Paul McNeil represents the family of Dr Somoye, a community paediatrician, who died following complications of a myomectomy procedure at the Peterborough hospital. She left a husband and 16-year-old daughter, as well as her parents in Nigeria.
Various internal investigations criticised Dr Somoye's follow-up care and an inquest was ordered. Immediately before the inquest, the defendant rightly admitted liability - because it wanted to avoid paying the costs of the family’s legal representation at the hearing. But following evidence given at the inquest, the trust withdrew that admission. This was devastating for the family coming such a long time after the initial admission.
We immediately issued proceedings and applied for judgement which the trust resisted. The court found that even though the trust might have a defence, it was in the interests of justice that the admission be adhered to. This was a huge relief for the family.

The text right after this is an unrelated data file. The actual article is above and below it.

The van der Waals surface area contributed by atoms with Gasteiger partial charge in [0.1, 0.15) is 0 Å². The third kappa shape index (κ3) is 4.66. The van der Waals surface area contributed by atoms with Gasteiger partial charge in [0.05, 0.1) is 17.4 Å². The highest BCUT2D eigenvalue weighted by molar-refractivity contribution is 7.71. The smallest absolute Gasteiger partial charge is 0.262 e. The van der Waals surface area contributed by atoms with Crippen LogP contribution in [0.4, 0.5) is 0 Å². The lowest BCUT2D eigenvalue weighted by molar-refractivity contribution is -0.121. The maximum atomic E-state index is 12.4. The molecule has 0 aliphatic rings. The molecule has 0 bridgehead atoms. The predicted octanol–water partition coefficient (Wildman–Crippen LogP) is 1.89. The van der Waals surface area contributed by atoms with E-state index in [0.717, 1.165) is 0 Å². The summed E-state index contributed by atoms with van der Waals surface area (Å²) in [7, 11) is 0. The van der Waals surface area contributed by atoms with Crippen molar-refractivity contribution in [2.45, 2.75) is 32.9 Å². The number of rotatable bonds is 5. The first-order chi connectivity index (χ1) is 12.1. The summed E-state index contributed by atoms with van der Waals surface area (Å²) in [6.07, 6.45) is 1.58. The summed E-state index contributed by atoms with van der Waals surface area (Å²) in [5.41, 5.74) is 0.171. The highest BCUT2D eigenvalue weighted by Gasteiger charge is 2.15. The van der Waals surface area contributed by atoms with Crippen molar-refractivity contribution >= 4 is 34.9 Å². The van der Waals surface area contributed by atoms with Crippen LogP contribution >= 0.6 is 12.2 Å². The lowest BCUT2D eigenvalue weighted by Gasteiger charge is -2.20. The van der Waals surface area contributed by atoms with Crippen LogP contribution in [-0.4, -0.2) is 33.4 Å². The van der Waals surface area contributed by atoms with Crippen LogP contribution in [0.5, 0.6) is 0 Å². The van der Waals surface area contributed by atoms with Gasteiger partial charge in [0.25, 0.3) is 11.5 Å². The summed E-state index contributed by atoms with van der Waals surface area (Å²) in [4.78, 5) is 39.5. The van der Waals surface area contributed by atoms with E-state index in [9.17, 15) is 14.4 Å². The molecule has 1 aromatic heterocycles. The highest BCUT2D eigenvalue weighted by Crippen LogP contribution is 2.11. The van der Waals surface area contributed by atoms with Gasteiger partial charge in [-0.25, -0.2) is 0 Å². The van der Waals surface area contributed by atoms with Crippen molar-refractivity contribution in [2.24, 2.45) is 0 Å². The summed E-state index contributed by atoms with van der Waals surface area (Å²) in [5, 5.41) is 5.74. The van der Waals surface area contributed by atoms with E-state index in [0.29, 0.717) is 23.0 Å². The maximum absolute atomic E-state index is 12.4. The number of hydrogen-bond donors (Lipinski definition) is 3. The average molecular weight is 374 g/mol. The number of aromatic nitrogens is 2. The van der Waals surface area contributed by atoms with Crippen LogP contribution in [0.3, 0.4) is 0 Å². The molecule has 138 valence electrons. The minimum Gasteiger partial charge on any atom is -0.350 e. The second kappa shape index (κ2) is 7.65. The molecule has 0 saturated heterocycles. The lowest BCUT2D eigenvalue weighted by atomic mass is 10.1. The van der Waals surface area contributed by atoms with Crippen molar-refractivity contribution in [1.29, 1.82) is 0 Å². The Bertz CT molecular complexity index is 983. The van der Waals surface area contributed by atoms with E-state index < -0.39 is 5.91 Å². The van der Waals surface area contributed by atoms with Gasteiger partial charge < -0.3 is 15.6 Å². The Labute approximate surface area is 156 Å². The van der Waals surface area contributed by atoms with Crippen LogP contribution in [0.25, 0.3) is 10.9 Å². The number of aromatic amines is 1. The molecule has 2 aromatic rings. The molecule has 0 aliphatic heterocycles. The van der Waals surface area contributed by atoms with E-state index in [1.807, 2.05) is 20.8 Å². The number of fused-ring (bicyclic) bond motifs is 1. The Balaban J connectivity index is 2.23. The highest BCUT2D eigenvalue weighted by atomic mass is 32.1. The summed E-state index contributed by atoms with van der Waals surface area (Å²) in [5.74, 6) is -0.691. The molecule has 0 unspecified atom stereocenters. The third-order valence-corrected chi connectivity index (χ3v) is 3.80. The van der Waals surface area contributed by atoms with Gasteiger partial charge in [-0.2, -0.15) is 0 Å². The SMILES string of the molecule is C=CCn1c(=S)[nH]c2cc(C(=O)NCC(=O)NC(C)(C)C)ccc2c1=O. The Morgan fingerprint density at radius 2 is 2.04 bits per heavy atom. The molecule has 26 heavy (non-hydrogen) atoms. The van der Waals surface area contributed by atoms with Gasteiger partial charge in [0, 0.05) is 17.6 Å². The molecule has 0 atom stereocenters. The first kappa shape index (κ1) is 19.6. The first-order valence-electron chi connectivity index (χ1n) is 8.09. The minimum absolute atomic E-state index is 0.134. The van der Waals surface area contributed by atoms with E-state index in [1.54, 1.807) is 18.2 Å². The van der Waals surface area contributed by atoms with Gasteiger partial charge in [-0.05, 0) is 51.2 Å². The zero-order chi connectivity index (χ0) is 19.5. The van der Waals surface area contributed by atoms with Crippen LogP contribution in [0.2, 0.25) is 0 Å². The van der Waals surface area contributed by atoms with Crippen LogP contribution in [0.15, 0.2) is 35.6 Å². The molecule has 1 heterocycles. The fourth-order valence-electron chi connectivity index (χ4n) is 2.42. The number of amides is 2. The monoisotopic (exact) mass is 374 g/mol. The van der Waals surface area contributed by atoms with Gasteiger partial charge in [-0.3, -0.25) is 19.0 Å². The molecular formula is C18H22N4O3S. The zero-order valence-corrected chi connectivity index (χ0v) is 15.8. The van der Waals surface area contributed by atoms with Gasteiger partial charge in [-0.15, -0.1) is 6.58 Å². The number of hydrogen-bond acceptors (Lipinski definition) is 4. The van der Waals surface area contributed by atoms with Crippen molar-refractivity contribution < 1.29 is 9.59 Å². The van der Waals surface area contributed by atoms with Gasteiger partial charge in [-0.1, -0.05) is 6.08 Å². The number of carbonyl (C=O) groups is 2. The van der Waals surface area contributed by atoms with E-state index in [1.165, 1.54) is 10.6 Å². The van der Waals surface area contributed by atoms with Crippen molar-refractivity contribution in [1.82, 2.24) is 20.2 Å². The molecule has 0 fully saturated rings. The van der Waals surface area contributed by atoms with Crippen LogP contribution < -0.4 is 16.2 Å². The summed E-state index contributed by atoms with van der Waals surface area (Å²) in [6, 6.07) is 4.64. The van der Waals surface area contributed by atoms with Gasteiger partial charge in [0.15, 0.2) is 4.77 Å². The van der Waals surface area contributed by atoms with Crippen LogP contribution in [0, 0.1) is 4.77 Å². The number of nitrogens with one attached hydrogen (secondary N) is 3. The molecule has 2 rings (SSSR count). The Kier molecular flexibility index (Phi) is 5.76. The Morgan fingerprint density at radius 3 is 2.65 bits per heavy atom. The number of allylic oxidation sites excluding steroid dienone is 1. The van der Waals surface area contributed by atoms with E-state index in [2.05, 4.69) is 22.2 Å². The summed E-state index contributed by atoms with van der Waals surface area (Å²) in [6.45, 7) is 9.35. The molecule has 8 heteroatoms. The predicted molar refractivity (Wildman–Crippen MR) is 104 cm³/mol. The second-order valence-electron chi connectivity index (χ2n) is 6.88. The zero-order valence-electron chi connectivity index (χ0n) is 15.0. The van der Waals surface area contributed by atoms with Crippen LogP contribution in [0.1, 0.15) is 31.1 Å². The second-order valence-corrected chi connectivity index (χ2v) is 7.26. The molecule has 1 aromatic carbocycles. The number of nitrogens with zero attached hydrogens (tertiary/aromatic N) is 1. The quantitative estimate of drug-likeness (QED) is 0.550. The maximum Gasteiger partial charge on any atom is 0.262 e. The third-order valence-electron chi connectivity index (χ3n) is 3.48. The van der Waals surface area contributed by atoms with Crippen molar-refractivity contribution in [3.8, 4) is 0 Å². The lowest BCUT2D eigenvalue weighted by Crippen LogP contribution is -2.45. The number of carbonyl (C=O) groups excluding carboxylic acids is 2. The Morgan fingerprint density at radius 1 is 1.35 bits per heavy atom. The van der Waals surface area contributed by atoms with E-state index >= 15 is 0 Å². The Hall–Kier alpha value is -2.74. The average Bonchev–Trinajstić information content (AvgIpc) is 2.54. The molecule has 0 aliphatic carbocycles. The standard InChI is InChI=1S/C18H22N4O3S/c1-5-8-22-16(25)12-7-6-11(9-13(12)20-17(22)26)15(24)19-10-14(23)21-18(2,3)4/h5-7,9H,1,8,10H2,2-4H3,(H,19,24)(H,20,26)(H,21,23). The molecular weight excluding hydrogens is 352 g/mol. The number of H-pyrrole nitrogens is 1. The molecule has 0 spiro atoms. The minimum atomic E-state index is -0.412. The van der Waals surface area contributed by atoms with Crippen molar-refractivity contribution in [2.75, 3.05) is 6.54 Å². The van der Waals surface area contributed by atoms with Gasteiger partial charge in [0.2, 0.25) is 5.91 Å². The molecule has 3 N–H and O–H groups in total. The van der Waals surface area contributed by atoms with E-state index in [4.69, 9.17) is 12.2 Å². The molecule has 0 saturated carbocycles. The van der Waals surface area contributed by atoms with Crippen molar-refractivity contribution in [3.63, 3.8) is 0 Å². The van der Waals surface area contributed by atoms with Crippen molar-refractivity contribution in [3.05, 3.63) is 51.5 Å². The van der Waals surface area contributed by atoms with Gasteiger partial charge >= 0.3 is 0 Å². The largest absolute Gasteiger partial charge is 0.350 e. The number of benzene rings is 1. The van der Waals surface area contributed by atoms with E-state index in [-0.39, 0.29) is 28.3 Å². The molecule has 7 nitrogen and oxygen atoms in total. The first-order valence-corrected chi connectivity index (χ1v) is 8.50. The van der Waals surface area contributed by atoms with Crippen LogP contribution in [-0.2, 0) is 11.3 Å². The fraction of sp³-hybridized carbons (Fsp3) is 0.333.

Following judgement, Paul said:
'It was wrong for the North West Anglia NHS trust to admit liability just before the inquest to save costs, and then later withdraw it.
'If this cynical practice became commonplace, many families would be seriously disadvantaged at inquest hearings, because they would accept the admission and not be legally represented.
'It is very important that the civil courts have taken a robust view and hopefully no other bereaved family will be put through such traumatic uncertainty and delay.'
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